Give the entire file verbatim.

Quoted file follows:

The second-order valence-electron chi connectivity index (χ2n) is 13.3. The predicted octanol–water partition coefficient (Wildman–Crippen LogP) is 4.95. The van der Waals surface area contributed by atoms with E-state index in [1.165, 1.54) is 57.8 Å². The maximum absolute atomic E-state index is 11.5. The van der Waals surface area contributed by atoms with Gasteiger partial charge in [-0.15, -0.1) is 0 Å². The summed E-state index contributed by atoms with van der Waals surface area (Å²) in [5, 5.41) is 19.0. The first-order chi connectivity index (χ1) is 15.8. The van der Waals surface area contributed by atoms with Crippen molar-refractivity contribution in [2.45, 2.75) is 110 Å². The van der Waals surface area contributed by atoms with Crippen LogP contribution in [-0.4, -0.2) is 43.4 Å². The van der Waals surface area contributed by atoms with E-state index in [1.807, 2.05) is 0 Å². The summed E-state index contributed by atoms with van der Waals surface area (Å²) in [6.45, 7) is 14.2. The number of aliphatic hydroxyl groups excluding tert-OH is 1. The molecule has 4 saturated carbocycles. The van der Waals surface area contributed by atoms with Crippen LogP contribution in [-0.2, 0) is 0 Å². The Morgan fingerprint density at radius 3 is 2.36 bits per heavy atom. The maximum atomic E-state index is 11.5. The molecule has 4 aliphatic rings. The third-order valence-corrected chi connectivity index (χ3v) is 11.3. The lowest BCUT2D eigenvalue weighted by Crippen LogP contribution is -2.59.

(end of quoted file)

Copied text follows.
The second-order valence-electron chi connectivity index (χ2n) is 13.3. The predicted octanol–water partition coefficient (Wildman–Crippen LogP) is 4.95. The van der Waals surface area contributed by atoms with E-state index in [1.165, 1.54) is 57.8 Å². The maximum absolute atomic E-state index is 11.5. The van der Waals surface area contributed by atoms with Gasteiger partial charge in [-0.15, -0.1) is 0 Å². The summed E-state index contributed by atoms with van der Waals surface area (Å²) in [5, 5.41) is 19.0. The first-order chi connectivity index (χ1) is 15.8. The van der Waals surface area contributed by atoms with Crippen molar-refractivity contribution in [2.45, 2.75) is 110 Å². The van der Waals surface area contributed by atoms with Crippen LogP contribution in [-0.4, -0.2) is 43.4 Å². The van der Waals surface area contributed by atoms with E-state index in [1.807, 2.05) is 0 Å². The summed E-state index contributed by atoms with van der Waals surface area (Å²) in [6.45, 7) is 14.2. The number of aliphatic hydroxyl groups excluding tert-OH is 1. The molecule has 4 saturated carbocycles. The van der Waals surface area contributed by atoms with Crippen LogP contribution in [-0.2, 0) is 0 Å². The Morgan fingerprint density at radius 3 is 2.36 bits per heavy atom. The maximum atomic E-state index is 11.5. The molecule has 4 aliphatic rings. The third-order valence-corrected chi connectivity index (χ3v) is 11.3. The lowest BCUT2D eigenvalue weighted by Crippen LogP contribution is -2.59.